With a five percent increase in salary spending slated for fiscal year 2002, Yale’s faculty will remain among the best compensated in the nation, though not necessarily the highest paid.
The boost to the faculty salary pool marks the third year in a row the University has increased that funding at a rate two percent above inflation, which Yale calculates to be at three percent. A hot market for faculty, especially among top-flight institutions, is fueling an increase in the financial resources necessary both to retain big name professors who are sought after by other schools and to recruit new faculty members.
As a result, Yale has spent more than expected this year on recruitment, Yale President Richard Levin said at a press conference earlier this month. Administrators said the University will continue to do what is necessary in order to remain competitive in hiring, which also includes keeping current faculty pleased. They maintain that while Yale is not always at the very top of the salary ladder, the University is never too far off the pace.
“Our salaries are right up there,” said Provost Alison Richard, Yale’s chief academic and financial officer.
The average salary for a tenured Yale professor during the 1998-1999 academic year — the last period for which statistics are available — was $113,100, according to a report from the Committee on the Economic Status of Faculty, a standing committee appointed by the provost’s office. Salaries for associate professors and assistant professors that year averaged $64,400 and $52,200, respectively.
At that time, Harvard’s full professors were paid an average salary that was eight percent higher. Princeton’s tenure faculty earned 1.6 percent more. That disparity increased to a Yale shortfall of more than 20 percent for junior faculty.
Several administrative sources have said Princeton has been playing a major role in driving up salaries in the last year. That university’s largess is attributed to its higher endowment-to-student ratio.
Administrators and faculty alike, including physics professor and Committee on the Economic Status of Faculty chair Michael Zeller, say that it is difficult to compare Yale’s salaries with those of peer institutions because some some have more faculty in departments traditionally commanding higher salaries.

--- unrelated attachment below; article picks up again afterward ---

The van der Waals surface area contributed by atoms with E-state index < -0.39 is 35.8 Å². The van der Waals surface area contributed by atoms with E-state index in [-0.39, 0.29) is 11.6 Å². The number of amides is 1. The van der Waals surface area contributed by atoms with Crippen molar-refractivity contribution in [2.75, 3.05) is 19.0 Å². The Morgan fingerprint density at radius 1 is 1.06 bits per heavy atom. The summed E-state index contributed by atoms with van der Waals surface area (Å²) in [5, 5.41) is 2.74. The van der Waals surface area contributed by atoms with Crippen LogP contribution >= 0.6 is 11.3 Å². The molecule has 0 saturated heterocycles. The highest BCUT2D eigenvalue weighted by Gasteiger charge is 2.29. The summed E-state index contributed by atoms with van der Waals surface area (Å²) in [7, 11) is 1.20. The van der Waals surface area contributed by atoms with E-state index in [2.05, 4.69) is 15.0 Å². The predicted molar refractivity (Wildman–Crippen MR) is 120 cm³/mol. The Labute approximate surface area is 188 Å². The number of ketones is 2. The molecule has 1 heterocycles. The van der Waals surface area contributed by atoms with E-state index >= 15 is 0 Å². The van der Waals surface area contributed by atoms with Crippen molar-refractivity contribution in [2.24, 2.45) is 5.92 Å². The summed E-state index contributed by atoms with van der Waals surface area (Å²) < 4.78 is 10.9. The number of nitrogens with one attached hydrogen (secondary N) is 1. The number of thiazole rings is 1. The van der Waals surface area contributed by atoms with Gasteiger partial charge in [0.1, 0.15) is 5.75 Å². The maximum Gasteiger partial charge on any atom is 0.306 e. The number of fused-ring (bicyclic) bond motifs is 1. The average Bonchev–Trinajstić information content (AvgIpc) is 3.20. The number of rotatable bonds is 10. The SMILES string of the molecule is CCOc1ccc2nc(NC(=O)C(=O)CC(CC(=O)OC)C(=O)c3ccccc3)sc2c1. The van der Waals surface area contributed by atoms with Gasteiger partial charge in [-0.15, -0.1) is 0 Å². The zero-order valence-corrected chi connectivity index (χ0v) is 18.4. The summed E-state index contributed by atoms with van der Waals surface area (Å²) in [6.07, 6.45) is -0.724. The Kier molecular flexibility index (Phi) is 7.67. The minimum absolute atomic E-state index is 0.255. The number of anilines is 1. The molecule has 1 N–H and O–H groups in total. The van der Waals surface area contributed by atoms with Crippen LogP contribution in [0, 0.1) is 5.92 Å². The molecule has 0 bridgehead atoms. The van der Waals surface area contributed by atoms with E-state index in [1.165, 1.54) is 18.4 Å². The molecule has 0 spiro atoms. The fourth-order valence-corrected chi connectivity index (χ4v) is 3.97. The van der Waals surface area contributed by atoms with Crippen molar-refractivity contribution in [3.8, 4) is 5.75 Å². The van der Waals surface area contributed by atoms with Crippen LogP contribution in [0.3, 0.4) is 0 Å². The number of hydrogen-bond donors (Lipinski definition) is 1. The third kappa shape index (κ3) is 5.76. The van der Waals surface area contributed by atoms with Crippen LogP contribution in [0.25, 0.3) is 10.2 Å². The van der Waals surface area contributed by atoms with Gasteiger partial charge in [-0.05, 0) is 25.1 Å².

“Various departments have more competitive salaries than others because of private industry,” Zeller said. “[When those factors are considered] we find that the Yale numbers are comparable.”
Richard said junior faculty member salaries are now increasing at a faster rate than for tenured professors.
The five percent increase to the faculty salary pool does not mean every Yale professor will receive a five percent boost to their salary. Individual faculty member raises are determined by department chairs and in a process called “structurals,” where Yale College Dean Richard Brodhead, Graduate School Dean Susan Hockfield and provost’s office representatives collaborate to examine special requests for increases.
Department chairs have discretion over how to distribute the base increase among their faculty after professors who were granted structurals receive them.
Since Yale can potentially experience a turnover savings if high-paid senior professors retire and recycle those funds into the salary pool, it is possible the budget increase could eventually be more than five percent. But the recent trend has tended toward the opposite, Richard said.
The fiscal year 2002 budget is still being ironed out and is scheduled to be ready for the April or June Corporation meeting.
For the 2001 fiscal year, which ends June 30, $268.3 million or 19 percent of the $1.3 billion budget was spent on faculty salaries. An additional 10 percent was spent on benefits for faculty and staff.